Healthcare providers are busy enough without having to stress about insurance claims, which is why so many of them struggle to recoup all that they are owed. The rule of thumb is that your practice should reasonably expect to receive between 96% and 99% of all monies owed, yet many counselors see less that 85% paid out in insurance claims. With a little bit of planning and foresight that number can quickly get back up to where it should be.
There are 17 common reasons that explain why claims go unpaid, and they are:
Waiting Too Long To Make The Claim.
Most insurance companies will allow you up to 90 days after service to file the claim. With that said, there are some that have a limit of 30, while others, such as Medicare, allow a full year. If you wait until that time has expired, the claim will more often than not be summarily rejected.
The Claim Expired After It Was Lost By The Insurance Company.
Mistakes can and will happen, which means that there will be times when the insurance company will lose your claim. If that happens and the claim doesn’t get filed until after the expiration date, then you are out of luck. It’s totally frustrating, but even an insurance company that realizes that they are at fault will still deny the claim if it is processed too late.
You Were Missing Preauthorization / Authorization.
A large number of insurance plans require preauthorization, and if that has not been granted before you supply service, the claim will be rejected.
The Patient Wasn’t Referred By A Doctor.
As well as the preauthorization, some insurance companies also require that the patient be referred by their primary care provider (PCP). If you offer services before both of those requirements have been met, your claim will be denied.
You Provided More Than One Service In A Single Day.
Behavioral health has some different rules than other services, with a strict “one service per day” policy in place with most insurance companies. Even if a patient has met all other requirements, you simply can’t offer more than one session to them per day. That’s not necessarily true; you can provide more than one, but just don’t be expect to be paid for anything other than the first session. That includes separate items such as group therapy, psychological testing, and medication reviews, with each one considered a single service.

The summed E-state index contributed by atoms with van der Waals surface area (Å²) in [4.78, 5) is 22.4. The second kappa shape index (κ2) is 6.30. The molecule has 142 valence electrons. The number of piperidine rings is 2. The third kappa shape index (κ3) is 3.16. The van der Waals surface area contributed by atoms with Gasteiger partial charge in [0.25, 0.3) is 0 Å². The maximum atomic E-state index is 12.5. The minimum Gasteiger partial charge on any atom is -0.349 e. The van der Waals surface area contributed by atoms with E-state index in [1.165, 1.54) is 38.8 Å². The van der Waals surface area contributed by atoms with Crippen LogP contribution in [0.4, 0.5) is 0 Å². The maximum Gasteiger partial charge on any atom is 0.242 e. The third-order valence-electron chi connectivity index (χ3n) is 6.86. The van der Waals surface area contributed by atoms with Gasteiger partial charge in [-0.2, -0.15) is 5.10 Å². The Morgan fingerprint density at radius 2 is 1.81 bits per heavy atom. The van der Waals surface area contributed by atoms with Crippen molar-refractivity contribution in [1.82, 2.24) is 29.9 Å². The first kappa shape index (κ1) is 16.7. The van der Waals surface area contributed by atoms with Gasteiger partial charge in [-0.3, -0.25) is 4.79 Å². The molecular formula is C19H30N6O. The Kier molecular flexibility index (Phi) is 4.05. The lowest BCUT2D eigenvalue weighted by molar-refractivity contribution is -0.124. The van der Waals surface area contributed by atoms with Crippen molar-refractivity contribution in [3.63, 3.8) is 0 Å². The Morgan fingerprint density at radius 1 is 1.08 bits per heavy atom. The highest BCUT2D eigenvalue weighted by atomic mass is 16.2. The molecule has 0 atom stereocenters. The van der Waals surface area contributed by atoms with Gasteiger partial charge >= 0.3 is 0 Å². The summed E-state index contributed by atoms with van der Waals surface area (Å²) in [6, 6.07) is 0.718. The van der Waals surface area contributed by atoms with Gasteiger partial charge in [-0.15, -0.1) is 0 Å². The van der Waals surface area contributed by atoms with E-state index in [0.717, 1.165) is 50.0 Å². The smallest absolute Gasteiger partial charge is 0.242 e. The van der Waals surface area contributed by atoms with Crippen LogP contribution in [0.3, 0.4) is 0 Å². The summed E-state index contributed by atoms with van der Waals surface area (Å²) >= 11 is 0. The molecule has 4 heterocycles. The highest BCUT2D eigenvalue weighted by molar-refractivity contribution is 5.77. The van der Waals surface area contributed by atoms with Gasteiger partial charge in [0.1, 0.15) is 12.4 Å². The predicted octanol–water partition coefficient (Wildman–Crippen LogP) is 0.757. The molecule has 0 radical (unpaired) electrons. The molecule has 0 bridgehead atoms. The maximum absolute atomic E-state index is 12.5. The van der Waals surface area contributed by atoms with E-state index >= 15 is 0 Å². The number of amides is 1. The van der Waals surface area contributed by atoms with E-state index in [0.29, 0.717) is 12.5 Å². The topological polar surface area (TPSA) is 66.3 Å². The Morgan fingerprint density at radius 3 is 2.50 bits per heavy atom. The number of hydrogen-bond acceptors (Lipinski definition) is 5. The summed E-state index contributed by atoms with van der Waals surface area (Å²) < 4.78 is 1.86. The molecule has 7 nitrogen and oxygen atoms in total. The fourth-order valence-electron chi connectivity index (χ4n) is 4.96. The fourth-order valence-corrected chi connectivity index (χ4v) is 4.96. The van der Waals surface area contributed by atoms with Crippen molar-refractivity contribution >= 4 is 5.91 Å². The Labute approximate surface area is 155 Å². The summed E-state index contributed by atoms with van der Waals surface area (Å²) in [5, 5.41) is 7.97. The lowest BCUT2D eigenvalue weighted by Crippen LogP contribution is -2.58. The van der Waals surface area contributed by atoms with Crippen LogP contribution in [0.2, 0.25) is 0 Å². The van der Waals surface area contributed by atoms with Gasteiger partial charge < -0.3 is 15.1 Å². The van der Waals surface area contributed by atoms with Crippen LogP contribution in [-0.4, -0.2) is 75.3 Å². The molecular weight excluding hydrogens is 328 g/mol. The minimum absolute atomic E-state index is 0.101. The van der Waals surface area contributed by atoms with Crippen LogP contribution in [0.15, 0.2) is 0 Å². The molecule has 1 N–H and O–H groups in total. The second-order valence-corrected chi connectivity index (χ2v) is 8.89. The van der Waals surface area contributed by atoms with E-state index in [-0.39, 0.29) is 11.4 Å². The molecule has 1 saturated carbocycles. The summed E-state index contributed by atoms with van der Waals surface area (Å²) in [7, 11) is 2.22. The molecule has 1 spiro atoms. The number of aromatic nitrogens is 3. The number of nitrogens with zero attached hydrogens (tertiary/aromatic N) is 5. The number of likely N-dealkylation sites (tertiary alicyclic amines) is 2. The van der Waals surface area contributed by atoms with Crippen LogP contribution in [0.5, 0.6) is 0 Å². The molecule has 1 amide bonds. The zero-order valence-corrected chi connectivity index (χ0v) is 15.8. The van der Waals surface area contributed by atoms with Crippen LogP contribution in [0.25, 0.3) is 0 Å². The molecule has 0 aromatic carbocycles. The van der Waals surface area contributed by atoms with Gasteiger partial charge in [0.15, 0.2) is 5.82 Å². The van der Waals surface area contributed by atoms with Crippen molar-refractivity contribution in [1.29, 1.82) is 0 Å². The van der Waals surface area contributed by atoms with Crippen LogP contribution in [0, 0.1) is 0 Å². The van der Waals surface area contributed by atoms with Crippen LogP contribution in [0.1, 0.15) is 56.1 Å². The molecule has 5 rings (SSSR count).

You Exceeded The Number of Authorized Sessions.
When insurance companies grant authorization, it is usually for a set number of services/appointments. If you don’t keep accurate records of the number of sessions for each and every patient, then you may end up going over what you are eligible to be paid for.
The Authorization Time Expired.
It is not just the amount of service sessions that are limited, which means you need to be sure to check how long the authorization for each lasts (Some are as short as 30 days)
The Patient Switched Their Insurance Plan.
Make sure to ask if the patient’s insurance information is the same every time you see them. If they have switched to another provider, you need to make sure that you are a provider in their network and that they have received a new pre-authorization. Failure to do either will end in a denied claim.
The Patient Lost Their Insurance Coverage.